Instead of butter, Ina calls for vegetable oil. I decided to use coconut oil, which was a huge success! You can’t taste the coconut once the cake is baked, and it is definitely a healthier alternative.


Batter is poured into prepared pans and baked until set but still moist. This calls for a watchful eye.


While the cakes are still warm, we get down to business.

A simple lemon syrup is made while the cakes are baking, and then poured over top the still warm layers. I perforated my cakes with a toothpick, to ensure a generous soaking happened. Lemon city!


Cakes are soaked then stacked then cooled (stacking not necessary).


To finish this recipe off, Ina calls for a simple lemon glaze. The glaze is great and you should do it if your heart guides you in that direction- but since the mommy-to-be mentioned that she likes frosting, I finished this bad boy off with some fluffy brown sugar cream cheese frosting. This cake is a kick in the mouth (in a good way).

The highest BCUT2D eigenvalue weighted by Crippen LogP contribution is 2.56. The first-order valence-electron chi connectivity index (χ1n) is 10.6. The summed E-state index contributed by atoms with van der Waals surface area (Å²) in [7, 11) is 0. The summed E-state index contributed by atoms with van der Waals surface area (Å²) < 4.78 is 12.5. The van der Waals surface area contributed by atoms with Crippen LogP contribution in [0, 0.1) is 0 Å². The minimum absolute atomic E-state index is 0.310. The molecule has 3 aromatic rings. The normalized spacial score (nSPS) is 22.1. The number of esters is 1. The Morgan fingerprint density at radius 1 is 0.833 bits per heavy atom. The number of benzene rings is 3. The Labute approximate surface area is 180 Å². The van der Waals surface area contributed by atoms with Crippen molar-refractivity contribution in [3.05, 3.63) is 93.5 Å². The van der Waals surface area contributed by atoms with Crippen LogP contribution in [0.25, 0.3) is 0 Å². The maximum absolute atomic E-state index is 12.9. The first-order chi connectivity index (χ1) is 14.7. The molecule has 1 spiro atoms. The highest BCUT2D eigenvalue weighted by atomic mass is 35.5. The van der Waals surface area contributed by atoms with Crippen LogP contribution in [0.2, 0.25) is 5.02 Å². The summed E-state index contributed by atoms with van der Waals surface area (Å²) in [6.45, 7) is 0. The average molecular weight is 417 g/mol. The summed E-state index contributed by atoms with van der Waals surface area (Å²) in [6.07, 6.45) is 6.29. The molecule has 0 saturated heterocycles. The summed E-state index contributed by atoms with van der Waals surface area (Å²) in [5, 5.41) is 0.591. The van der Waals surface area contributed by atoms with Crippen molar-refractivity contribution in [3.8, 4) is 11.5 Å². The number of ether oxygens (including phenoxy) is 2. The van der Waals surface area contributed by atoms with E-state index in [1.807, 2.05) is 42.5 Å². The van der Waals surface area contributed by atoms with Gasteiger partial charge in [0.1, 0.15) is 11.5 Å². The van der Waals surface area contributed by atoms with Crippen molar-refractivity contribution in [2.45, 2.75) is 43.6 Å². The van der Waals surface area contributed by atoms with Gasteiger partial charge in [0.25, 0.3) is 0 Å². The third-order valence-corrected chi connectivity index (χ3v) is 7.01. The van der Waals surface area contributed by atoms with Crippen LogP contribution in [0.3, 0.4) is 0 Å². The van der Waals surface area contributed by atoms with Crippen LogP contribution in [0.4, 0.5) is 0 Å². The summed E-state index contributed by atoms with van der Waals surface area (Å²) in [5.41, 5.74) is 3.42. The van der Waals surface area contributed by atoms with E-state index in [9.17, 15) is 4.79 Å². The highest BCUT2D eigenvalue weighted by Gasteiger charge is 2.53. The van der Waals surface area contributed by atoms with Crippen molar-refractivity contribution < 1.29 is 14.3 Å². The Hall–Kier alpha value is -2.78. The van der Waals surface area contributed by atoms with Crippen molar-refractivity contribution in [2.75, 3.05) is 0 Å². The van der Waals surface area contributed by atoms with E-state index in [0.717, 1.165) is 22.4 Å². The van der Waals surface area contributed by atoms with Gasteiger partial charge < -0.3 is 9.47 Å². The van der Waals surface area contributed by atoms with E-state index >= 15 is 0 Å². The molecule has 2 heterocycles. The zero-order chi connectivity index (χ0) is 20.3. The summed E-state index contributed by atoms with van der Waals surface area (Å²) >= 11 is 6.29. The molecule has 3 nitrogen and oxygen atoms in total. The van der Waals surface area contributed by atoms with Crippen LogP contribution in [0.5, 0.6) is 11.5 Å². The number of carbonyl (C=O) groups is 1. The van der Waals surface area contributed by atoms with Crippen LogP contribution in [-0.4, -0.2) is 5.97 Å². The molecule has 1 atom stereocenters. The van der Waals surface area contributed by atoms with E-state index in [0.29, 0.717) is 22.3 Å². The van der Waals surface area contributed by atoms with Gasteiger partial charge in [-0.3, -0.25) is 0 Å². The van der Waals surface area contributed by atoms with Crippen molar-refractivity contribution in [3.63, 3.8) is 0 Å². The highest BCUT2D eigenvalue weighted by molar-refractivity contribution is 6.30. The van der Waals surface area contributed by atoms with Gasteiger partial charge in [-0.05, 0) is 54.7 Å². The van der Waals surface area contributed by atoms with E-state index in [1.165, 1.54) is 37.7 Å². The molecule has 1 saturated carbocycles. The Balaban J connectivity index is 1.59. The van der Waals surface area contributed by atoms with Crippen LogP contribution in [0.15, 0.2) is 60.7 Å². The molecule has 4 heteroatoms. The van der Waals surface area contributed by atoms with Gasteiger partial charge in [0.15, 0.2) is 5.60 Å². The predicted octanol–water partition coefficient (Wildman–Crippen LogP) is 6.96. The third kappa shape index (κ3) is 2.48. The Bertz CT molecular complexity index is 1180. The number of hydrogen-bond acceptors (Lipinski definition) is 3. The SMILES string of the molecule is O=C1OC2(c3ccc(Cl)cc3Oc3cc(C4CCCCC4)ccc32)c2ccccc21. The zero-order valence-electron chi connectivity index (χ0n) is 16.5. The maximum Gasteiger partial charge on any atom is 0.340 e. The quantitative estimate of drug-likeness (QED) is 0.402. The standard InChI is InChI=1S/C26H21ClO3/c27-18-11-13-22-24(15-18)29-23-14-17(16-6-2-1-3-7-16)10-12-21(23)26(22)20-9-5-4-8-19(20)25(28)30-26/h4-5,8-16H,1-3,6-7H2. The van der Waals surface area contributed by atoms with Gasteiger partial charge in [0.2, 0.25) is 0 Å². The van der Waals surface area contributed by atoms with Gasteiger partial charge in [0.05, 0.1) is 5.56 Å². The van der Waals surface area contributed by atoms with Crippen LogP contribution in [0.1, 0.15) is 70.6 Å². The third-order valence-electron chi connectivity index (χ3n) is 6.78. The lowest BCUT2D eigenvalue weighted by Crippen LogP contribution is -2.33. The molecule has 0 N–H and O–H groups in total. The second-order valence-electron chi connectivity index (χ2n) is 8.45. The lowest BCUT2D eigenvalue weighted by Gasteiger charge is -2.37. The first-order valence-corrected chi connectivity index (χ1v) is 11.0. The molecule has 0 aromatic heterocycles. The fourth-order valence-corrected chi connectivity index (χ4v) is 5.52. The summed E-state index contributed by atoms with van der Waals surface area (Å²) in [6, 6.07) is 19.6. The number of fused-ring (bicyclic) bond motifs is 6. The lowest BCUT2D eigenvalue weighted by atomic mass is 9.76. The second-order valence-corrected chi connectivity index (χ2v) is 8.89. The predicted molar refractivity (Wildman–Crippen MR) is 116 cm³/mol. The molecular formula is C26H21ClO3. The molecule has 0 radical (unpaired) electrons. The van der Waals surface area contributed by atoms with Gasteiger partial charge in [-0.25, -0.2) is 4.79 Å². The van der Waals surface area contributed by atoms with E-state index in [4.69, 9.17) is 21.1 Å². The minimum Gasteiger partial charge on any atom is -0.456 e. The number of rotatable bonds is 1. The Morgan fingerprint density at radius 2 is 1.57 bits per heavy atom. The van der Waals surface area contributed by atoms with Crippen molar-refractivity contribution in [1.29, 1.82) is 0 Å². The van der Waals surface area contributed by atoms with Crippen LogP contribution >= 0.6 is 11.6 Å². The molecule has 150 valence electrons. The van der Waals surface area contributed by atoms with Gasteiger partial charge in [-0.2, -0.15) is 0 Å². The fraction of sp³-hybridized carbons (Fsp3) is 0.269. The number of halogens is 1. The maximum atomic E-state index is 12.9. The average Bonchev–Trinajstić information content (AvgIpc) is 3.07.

That is clouds of cream cheese heaven in between more clouds of lemon heaven. Heaven’s gates are wide open.


Frosting a cake is so fulfilling to me. If I knew what finishing a marathon felt like, frosting a cake MIGHT be the culinary equivalent of it. I feel like I’m going to make a lot of marathoners/half-marathoners angry with that statement. 13.1, yall.


Since my cake decorating skills are non-existent, I went with some petite fake flowers from the craft store to garnish the blank slate of a cake.

Blue and yellow means baby boy, duh.


When it’s all said and done, you’re bound to have a crowd pleaser with this cake. It is light and moist, with plentiful lemon flavor for the citrus lovers. The frosting is also light unlike other heavy, cream cheese frostings, and it pairs exceptionally well. Of course, you could always make this in a loaf pan, drizzle it with some lemon glaze and call it a day. That would still be a totally awesome day.

On an unrelated note, I am glad you are here and I am glad you are reading. Your silent eyes mean a good deal to me. Now go eat a donut.


recipe from Barefoot Contessa at Home

(half this recipe for 1 loaf pan of cake)